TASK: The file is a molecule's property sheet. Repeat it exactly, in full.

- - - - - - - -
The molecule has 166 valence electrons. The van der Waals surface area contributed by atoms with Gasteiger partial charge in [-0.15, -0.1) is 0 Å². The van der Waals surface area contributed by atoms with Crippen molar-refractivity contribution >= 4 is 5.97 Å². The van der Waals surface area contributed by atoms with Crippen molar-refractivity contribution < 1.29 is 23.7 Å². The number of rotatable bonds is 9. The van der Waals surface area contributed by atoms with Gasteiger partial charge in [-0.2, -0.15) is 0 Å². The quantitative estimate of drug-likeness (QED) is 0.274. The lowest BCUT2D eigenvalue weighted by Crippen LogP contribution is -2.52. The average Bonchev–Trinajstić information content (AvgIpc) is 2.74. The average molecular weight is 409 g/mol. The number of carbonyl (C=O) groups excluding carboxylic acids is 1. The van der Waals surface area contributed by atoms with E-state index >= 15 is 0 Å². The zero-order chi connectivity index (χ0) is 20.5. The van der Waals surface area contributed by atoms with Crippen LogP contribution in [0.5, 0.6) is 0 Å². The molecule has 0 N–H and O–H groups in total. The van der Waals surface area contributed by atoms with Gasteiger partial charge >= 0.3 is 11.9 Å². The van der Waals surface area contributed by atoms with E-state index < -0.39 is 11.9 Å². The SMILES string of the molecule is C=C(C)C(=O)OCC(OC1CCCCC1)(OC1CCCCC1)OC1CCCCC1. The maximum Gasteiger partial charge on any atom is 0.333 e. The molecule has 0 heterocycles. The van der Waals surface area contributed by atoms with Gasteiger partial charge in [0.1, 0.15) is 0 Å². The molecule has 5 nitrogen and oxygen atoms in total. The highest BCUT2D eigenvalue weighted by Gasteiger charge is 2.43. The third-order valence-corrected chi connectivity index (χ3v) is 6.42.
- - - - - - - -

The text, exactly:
The molecule has 166 valence electrons. The van der Waals surface area contributed by atoms with Gasteiger partial charge in [-0.15, -0.1) is 0 Å². The van der Waals surface area contributed by atoms with Crippen molar-refractivity contribution >= 4 is 5.97 Å². The van der Waals surface area contributed by atoms with Crippen molar-refractivity contribution < 1.29 is 23.7 Å². The number of rotatable bonds is 9. The van der Waals surface area contributed by atoms with Gasteiger partial charge in [-0.2, -0.15) is 0 Å². The quantitative estimate of drug-likeness (QED) is 0.274. The lowest BCUT2D eigenvalue weighted by Crippen LogP contribution is -2.52. The average Bonchev–Trinajstić information content (AvgIpc) is 2.74. The average molecular weight is 409 g/mol. The number of carbonyl (C=O) groups excluding carboxylic acids is 1. The van der Waals surface area contributed by atoms with E-state index >= 15 is 0 Å². The zero-order chi connectivity index (χ0) is 20.5. The van der Waals surface area contributed by atoms with Crippen LogP contribution in [0.5, 0.6) is 0 Å². The molecule has 0 N–H and O–H groups in total. The van der Waals surface area contributed by atoms with Gasteiger partial charge >= 0.3 is 11.9 Å². The van der Waals surface area contributed by atoms with E-state index < -0.39 is 11.9 Å². The SMILES string of the molecule is C=C(C)C(=O)OCC(OC1CCCCC1)(OC1CCCCC1)OC1CCCCC1. The maximum Gasteiger partial charge on any atom is 0.333 e. The molecule has 0 heterocycles. The van der Waals surface area contributed by atoms with Gasteiger partial charge in [0.1, 0.15) is 0 Å². The molecule has 5 nitrogen and oxygen atoms in total. The highest BCUT2D eigenvalue weighted by Gasteiger charge is 2.43. The third-order valence-corrected chi connectivity index (χ3v) is 6.42.